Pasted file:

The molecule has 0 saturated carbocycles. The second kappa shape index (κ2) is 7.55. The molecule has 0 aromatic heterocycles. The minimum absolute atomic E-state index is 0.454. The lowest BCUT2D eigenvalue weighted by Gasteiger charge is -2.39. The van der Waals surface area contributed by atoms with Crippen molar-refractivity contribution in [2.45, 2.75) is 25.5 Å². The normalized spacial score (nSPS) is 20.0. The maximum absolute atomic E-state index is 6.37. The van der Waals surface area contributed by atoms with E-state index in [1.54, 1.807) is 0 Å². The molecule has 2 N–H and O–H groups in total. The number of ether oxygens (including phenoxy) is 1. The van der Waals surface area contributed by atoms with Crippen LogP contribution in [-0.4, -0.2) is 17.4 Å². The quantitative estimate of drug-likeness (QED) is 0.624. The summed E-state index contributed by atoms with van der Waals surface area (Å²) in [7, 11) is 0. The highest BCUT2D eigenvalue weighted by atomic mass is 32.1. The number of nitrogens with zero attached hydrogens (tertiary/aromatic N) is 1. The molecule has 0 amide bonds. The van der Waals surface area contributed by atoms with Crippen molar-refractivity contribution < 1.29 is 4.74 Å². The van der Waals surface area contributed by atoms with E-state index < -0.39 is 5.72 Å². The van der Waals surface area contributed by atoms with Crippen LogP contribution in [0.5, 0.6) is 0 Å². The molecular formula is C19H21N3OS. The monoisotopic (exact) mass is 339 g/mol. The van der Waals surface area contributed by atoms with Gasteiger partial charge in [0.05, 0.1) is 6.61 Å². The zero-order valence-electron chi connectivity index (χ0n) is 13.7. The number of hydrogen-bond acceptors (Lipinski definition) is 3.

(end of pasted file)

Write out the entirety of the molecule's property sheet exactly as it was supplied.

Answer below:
The molecule has 0 saturated carbocycles. The second kappa shape index (κ2) is 7.55. The molecule has 0 aromatic heterocycles. The minimum absolute atomic E-state index is 0.454. The lowest BCUT2D eigenvalue weighted by Gasteiger charge is -2.39. The van der Waals surface area contributed by atoms with Crippen molar-refractivity contribution in [2.45, 2.75) is 25.5 Å². The normalized spacial score (nSPS) is 20.0. The maximum absolute atomic E-state index is 6.37. The van der Waals surface area contributed by atoms with E-state index in [1.54, 1.807) is 0 Å². The molecule has 2 N–H and O–H groups in total. The number of ether oxygens (including phenoxy) is 1. The van der Waals surface area contributed by atoms with Crippen LogP contribution in [-0.4, -0.2) is 17.4 Å². The quantitative estimate of drug-likeness (QED) is 0.624. The summed E-state index contributed by atoms with van der Waals surface area (Å²) in [7, 11) is 0. The highest BCUT2D eigenvalue weighted by atomic mass is 32.1. The number of nitrogens with zero attached hydrogens (tertiary/aromatic N) is 1. The molecule has 0 amide bonds. The van der Waals surface area contributed by atoms with Crippen molar-refractivity contribution < 1.29 is 4.74 Å². The van der Waals surface area contributed by atoms with E-state index < -0.39 is 5.72 Å². The van der Waals surface area contributed by atoms with Crippen LogP contribution in [0.5, 0.6) is 0 Å². The molecular formula is C19H21N3OS. The monoisotopic (exact) mass is 339 g/mol. The van der Waals surface area contributed by atoms with Gasteiger partial charge in [0.05, 0.1) is 6.61 Å². The zero-order valence-electron chi connectivity index (χ0n) is 13.7. The number of hydrogen-bond acceptors (Lipinski definition) is 3.